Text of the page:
If the woman refuses to drink before the scroll is erased, the scroll is put into storage and her flour offering is discarded on the ash pile. Her scroll cannot be used for any other sotah. If the scroll was already erased and she confessed to adultery, the water is spilled out and her flour offering is discarded on the ash pile. If she refuses to drink after the scroll has been erased, then she is compelled to drink against her will.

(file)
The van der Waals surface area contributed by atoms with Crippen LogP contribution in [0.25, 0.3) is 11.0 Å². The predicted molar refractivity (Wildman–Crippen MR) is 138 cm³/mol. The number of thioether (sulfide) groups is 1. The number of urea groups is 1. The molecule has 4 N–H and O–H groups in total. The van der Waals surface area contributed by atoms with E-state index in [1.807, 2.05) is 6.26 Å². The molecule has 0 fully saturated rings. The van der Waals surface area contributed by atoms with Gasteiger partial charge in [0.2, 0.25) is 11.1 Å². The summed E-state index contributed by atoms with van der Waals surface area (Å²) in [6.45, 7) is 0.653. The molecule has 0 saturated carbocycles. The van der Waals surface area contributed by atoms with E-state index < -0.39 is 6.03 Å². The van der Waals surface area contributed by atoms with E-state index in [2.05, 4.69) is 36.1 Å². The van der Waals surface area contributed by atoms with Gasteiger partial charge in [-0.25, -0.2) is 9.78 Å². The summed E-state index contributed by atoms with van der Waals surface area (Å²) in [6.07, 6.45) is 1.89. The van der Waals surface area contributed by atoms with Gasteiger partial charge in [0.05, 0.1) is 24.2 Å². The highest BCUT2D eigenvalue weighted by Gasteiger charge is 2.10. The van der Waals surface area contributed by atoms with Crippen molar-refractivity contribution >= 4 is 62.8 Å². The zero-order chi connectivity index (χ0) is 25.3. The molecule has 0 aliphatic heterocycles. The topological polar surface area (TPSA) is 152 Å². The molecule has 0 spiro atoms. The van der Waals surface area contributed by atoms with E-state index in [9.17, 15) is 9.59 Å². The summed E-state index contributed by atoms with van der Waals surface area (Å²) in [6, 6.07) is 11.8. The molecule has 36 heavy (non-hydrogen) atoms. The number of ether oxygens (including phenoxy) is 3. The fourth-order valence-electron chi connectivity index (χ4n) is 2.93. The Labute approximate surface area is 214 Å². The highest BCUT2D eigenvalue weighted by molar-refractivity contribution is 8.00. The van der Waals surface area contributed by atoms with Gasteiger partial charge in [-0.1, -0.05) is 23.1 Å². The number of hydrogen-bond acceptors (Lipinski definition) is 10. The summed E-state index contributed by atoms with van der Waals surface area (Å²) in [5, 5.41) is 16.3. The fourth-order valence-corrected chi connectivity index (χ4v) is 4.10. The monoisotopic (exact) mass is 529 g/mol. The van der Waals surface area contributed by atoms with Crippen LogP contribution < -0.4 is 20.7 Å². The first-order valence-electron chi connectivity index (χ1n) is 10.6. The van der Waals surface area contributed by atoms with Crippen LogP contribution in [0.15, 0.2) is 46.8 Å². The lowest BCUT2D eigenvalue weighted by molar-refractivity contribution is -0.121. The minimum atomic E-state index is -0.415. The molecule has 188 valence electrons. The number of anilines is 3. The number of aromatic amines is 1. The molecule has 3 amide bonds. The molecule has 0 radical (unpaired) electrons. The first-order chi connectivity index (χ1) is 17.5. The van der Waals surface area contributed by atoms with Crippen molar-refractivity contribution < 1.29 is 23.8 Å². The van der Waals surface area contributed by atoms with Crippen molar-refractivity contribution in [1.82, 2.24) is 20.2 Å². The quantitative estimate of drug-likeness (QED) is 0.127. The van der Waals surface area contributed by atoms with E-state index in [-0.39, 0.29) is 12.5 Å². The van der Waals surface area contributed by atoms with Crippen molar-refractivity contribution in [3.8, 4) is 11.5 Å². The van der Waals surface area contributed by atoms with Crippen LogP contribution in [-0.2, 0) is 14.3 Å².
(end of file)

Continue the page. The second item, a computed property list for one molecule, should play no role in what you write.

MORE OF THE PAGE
As soon as she starts to drink, (if guilty,) her face might turn green, her eyes might bulge and she would appear covered in veins. If this happened, they would yell, “Take her out! Take her out!” because of the concern that she might defile the Temple courtyard. If she had merits, they could delay her punishment – one, two or even three years depending on the merit. For this reason, Ben Azzai says that a man should teach his daughter Torah. That way, if she ever has to drink the bitter water, she will know that it’s the merit of Torah study that delays her punishment. Rabbi Eliezer says that if a man teaches his daughter Torah, he’s effectively teaching her immodest behavior (because of the assumption that Torah study can “beat” the bitter water test). Rabbi Yehoshua says that a woman would rather have one bushel of produce and sexual activity than nine bushels with abstinence. He also used to say that a pious fool, a sneaky sinner, a holier-than-thou woman and self-flagellating Pharisees ruin the world (because their superficial piety misleads others).